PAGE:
Views from Srinagar
Malik Zahra Khalid
THE norm has once again changed in Kashmir, with weekend life being pushed aside by the new calendar issued by Hurriyat leadership. The most severe part of the winter, Chillai Kalan, is about to knock doors in Kashmir. But let us begin with the weekend extravaganza, the norm before the present one.
With strikes relaxed on Saturdays and Sundays earlier, the weekends brought life to normal with people adapting and accepting the writ of the Hurriyat leadership. In the winter days of December any observer in Kashmir would find a robust life when there are no restrictions placed on movement. When weekends used to be the only “normal” days or days when there were no strike calls, life began quite early from dawn and continued till dusk. Deserted roads were filled with life, markets remained abuzz and with youngsters on all the streets of Srinagar it seemed life had burst out on the streets of Kashmir. An unusual scene was children running for their schools on Sundays, not a very good day for school otherwise.
To make most of the normal days of work under strict calendar, a Kashmiri has learnt the tricks of the trade. People living near the busy streets are woken up during the wee hours by the hustle and bustle as people start their day early. Apart from weekend normal, people seem to have also adopted the habit of making it large towards evening. It is still quite a scene to find how lifeless streets of Lal Chowk suddenly become alive at 4 pm. One did watch impatient shopkeepers making desperate rounds to their shops from 3 pm looking with an eye on their watches to lift the shutters. Many times the luring rush of customers tempted them to open beforehand.
Almost all the sections of the society have learnt to make most of relaxation period. Now the public transporter service providers have also picked up the knack of conducting business in suitable ways. Educational institutions are open and most of the private schools have opened their ‘shops’, and have made the parents to pay full fee despite their initial protests. Kashmir Bar Association which is supportive of the leadership had tried to get a special injection in the protest calendar for the lawyers to appear in hartal days as the weekend relaxation did not provide them any room because Saturdays and Sundays are off in courts.
Long queues at the ration ghats to draw subsidized rice, almost all the households have gone with their electric bills to get LED bulbs at the subsidized rated from the PDD department is yet another aspect of our character as we are in no mood to leave any government subsidy, at the same time raise voice against the same government here. Such dichotomy in our character forces anyone to think twice before supporting or joining the protests. In order to extract maximum benefits we also remind those who provide us these incentives that worst is yet to come.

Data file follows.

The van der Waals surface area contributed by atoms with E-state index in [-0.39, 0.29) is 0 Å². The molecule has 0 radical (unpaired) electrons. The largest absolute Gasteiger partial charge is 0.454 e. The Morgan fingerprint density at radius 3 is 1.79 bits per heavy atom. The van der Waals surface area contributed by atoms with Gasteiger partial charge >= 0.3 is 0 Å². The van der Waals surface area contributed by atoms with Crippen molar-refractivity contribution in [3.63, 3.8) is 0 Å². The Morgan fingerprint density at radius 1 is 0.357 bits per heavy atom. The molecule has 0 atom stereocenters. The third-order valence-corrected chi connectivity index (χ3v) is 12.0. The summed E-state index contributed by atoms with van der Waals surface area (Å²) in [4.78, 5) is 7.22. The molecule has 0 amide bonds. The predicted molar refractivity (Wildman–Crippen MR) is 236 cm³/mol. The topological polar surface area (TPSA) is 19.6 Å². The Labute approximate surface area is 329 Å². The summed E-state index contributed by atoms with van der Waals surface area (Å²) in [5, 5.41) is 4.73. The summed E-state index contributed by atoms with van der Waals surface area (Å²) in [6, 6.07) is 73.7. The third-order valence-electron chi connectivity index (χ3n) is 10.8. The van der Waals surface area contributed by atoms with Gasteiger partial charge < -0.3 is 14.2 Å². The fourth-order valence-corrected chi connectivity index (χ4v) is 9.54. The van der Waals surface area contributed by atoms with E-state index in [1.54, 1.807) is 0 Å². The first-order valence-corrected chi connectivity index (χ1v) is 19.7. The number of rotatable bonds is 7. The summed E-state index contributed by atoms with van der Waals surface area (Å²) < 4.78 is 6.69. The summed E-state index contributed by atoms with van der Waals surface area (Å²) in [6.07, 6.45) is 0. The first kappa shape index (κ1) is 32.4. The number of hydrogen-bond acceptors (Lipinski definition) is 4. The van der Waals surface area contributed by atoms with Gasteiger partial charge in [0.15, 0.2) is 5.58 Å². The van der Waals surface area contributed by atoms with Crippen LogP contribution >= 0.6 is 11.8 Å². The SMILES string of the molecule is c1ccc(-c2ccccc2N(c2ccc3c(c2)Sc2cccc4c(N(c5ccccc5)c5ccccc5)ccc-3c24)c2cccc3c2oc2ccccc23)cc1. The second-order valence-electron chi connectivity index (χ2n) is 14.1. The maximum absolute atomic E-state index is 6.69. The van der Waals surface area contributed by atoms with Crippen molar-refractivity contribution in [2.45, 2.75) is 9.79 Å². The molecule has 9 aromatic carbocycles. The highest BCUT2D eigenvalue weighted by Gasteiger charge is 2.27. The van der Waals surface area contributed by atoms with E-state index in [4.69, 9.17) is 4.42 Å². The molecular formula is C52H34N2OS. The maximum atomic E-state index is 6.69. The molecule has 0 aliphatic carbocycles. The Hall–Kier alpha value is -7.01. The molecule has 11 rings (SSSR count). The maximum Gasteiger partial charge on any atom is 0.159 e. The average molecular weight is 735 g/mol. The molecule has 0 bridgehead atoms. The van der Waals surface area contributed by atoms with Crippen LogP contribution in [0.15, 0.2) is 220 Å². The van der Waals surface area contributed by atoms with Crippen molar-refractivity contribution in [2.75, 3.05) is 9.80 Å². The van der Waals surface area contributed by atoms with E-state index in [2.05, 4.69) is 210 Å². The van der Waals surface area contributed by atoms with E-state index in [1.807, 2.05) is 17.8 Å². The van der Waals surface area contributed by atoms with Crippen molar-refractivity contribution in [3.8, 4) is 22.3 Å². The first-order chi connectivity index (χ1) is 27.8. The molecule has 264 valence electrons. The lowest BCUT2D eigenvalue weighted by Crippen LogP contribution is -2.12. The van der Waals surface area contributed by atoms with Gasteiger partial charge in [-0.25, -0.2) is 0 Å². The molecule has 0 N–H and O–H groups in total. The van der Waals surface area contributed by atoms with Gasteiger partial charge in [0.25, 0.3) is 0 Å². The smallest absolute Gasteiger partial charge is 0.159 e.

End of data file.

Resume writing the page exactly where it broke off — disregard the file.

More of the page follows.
All through the unrest our romance for constructions – legal or illegal, has not waned. A LAWDA statement in one newspaper took me by surprise when they said that they have demolished about 400 structures in the unrest in and around Dal Lake. Dal dwellers have as usual blamed LAWDA for protecting rich and demolishing poor and have pointed to new constructions in the green belt including around famous Nishat garden where huge bungalows have come up recently. Coming back to construction boom, the weekend relaxations have increased this boom in city and rural areas as thousands of new constructions are coming up even in the month of December. The new norms of life are settling down in our minds and every section of society has learned it fast how to adapt to the changing circumstances.
We have shown that we can live the normal lives, sustain our business enterprises, do our routine works and also stick to the separatist calendars by showing solidarity with the rest for the “azadi” campaign.
Thank God that harisa shops open at wee hours, or we will have devised some novel method having the winter delicacy without violating the calendar. We have desperately shown to the government that we are their obedient employees, joined our duties, completed our duty slips on time and also raised funds for pellet victims to remain attached with the uprising.
This is not about the government employees alone; all the sections of our society have adopted the same norms. Are we intelligent enough to have our way in the worst circumstances or we are hypocrites who want to keep all sides happy without bothering for any in real sense? Has the continuous spells of violence and decades of uncertainty brought such elements of adaptability in our genes or has the historical baggage of subjugation starting from Mughals and Sikhs, Afghans and Dogra rules, made us so hard that we mean nothing serious for any campaign? The current unrest which we have sustained successfully so far has shown that normal life and protests can go together with ease here. This happens only in Kashmir.